Nostalgia is good at times, for it injects motivation and inspiration into the routine and moribund way of life. It gives an assurance that things will be fine and presents us with a set of case studies and memories when things went badly wrong but yet saw the light at the end. However, taking excessive refuge in nostalgia is not desirable for the simple reason that the past was not that rosy.
Taking excessive refuge in nostalgia has become a sort of world phenomenon. Leaders are making populist promises of good, glorious old days to win the elections. On the rise is the phenomenon of glorifying achievements of India’s past. Glorifying in itself is not a problem. The problem comes when the glorification is made without a proper scientific rationale.
The recent session of ‘Indian Science Congress’ is the best example of the way events are taking a turn. Intellectuals in the event proclaimed that India has a rich scientific past and Indians were aware of the ‘Test-tube baby technology’ evidenced from the birth of Kauravas in Mahabharat.
Indians were aware of different kinds of machines that were heavier than air and the invention of Wright brothers came way later. One intellectual went to the extent of rejecting the theories of Einstein, Newton on which modern physics is based.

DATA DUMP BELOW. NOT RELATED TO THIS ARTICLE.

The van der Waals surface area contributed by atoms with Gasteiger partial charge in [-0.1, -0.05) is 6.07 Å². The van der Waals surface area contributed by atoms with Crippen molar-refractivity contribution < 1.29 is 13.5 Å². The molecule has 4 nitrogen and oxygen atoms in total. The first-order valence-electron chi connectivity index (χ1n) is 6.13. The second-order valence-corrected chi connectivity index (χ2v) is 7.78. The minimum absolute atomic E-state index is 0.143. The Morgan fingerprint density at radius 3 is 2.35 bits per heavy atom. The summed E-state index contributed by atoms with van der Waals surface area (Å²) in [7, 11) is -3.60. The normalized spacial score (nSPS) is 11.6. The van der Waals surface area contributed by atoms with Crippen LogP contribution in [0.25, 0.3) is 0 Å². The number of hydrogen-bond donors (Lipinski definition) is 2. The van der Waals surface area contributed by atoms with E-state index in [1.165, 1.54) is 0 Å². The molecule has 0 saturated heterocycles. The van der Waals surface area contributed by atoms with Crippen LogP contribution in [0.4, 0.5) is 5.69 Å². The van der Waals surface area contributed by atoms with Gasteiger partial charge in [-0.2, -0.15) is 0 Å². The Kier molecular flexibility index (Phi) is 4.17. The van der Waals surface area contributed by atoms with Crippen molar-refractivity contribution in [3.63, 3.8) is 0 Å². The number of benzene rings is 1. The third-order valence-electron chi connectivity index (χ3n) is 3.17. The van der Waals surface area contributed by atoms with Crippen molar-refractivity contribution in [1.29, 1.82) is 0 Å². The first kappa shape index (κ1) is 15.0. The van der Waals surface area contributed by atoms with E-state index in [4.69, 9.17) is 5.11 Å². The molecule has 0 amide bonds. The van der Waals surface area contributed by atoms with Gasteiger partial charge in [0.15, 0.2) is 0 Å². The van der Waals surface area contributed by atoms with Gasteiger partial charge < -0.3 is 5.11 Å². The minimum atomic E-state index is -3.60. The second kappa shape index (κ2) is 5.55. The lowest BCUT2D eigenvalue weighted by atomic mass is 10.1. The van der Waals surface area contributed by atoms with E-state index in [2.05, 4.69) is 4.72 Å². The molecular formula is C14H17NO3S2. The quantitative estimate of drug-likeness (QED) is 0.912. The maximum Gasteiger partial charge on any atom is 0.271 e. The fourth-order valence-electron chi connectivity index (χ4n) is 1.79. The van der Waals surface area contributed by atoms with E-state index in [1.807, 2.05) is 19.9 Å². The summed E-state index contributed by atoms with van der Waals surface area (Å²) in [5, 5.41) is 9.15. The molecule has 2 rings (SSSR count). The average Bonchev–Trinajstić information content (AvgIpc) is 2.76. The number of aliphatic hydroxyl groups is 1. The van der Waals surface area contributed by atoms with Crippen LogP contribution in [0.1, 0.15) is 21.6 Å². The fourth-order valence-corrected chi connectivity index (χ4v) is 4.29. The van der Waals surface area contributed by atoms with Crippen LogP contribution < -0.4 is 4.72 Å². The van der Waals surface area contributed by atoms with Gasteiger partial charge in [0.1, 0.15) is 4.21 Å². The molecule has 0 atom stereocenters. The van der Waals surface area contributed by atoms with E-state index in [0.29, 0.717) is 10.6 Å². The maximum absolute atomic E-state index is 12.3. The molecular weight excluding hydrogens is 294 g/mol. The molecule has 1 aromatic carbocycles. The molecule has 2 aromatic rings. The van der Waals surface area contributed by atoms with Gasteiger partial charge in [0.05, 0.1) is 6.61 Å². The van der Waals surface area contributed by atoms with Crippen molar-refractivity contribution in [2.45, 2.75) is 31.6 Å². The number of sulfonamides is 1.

There were several such instances of glorification of the past made by our politicians. However, these kinds of words from prominent intellectuals on a premier scientific platform is something of serious concern and is a mockery of Science.
Myths mirror the imaginative power of our species. They act as a collective thread that binds entire humanity. However, they don’t feed humanity. What feeds humanity is the scientific rationale and scientific discoveries. So, blurring the lines between science and myth is not desirable. If not for sticking to principle; at least for the survival of humanity.
Geo(H), First year, Miranda House